What do a Standard Oil heiress (that’s me), a working-class Jewish woman, and a working-class Cuban-American man have in common?
We all changed our lives through a cross-class dialogue group. Six of us met monthly for six years. We told each other everything: our hopes and fears, the strengths and foibles of our heritage, and even the exact dollar amounts of what we own, earn, spend, save, and give. It was terrifying. It was liberating. We were fearless, asking the un-ask-able yet always staying at the table with each other.
In 2004, a year after the group ended, I decided to release into the world half of my remaining $900,000. I directed some of the money to Class Action, a nonprofit I co-founded with another member of the dialogue group. Most of it, however, will be distributed to groups led by poor and working class activists working in the areas of economic justice, the arts, and sustainable agriculture. The more I am in authentic relationships with people different from me, the more I want to share — not just the money, but also the power to make decisions about where it goes.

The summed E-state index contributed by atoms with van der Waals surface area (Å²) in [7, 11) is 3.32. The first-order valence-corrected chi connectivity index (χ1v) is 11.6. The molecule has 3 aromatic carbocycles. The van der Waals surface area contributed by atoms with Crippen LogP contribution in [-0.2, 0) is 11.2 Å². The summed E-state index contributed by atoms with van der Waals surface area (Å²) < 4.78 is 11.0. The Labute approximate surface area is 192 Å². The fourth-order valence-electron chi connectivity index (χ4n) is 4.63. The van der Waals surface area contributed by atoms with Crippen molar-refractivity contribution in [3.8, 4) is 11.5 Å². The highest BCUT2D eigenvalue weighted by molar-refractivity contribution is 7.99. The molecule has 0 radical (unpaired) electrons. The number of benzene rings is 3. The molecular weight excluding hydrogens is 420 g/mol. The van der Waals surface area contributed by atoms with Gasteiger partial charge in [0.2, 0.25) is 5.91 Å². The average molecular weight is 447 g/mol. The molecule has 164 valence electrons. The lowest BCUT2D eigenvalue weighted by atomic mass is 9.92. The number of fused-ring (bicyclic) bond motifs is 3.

For some people, deciding to give a chunk of money means being finally willing to step fully into the role of philanthropist. For me, it’s a chance to finally go beyond that identity, satisfying yet limiting, which has so defined my adult life. It’s time to see who I can be and what I can do without it.
I’ve learned so much by being close to people who are financially low in income but high in humanity. I come from five generations of wealthy, white Anglo-Saxon Protestants. I’m relieved to move beyond my history and dedicate my resources to people doing great work in these times of challenge and possibility.